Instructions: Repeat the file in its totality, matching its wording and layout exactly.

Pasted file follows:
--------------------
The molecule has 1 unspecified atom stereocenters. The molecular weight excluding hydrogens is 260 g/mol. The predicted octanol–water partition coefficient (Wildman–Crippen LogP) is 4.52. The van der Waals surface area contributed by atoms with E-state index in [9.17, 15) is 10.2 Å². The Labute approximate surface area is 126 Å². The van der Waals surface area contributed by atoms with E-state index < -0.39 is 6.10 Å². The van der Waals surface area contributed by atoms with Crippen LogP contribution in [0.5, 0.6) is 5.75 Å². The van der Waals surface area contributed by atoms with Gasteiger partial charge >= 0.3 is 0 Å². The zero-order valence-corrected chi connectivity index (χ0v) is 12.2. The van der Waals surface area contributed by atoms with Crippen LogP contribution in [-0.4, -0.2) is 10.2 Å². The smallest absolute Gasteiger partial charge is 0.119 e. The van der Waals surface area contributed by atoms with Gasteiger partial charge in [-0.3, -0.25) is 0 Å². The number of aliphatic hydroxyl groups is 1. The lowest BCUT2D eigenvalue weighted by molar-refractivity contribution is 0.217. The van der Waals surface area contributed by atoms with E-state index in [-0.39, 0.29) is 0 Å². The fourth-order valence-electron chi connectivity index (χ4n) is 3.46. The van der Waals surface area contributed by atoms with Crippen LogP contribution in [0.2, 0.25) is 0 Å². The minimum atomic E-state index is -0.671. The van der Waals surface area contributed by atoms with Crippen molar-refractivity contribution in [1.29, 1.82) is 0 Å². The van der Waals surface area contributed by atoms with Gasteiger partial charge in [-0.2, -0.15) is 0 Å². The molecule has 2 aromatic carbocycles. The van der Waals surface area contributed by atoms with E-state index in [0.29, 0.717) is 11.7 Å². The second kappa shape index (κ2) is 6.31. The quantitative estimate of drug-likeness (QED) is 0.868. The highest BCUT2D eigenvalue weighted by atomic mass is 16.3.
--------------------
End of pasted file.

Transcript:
The molecule has 1 unspecified atom stereocenters. The molecular weight excluding hydrogens is 260 g/mol. The predicted octanol–water partition coefficient (Wildman–Crippen LogP) is 4.52. The van der Waals surface area contributed by atoms with E-state index in [9.17, 15) is 10.2 Å². The Labute approximate surface area is 126 Å². The van der Waals surface area contributed by atoms with E-state index < -0.39 is 6.10 Å². The van der Waals surface area contributed by atoms with Crippen LogP contribution in [0.5, 0.6) is 5.75 Å². The van der Waals surface area contributed by atoms with Gasteiger partial charge >= 0.3 is 0 Å². The zero-order valence-corrected chi connectivity index (χ0v) is 12.2. The van der Waals surface area contributed by atoms with Crippen LogP contribution in [-0.4, -0.2) is 10.2 Å². The smallest absolute Gasteiger partial charge is 0.119 e. The van der Waals surface area contributed by atoms with Gasteiger partial charge in [-0.3, -0.25) is 0 Å². The number of aliphatic hydroxyl groups is 1. The lowest BCUT2D eigenvalue weighted by molar-refractivity contribution is 0.217. The van der Waals surface area contributed by atoms with E-state index in [-0.39, 0.29) is 0 Å². The fourth-order valence-electron chi connectivity index (χ4n) is 3.46. The van der Waals surface area contributed by atoms with Crippen LogP contribution in [0.2, 0.25) is 0 Å². The minimum atomic E-state index is -0.671. The van der Waals surface area contributed by atoms with Crippen molar-refractivity contribution in [1.29, 1.82) is 0 Å². The van der Waals surface area contributed by atoms with Gasteiger partial charge in [-0.2, -0.15) is 0 Å². The molecule has 2 aromatic carbocycles. The van der Waals surface area contributed by atoms with E-state index in [0.29, 0.717) is 11.7 Å². The second kappa shape index (κ2) is 6.31. The quantitative estimate of drug-likeness (QED) is 0.868. The highest BCUT2D eigenvalue weighted by atomic mass is 16.3.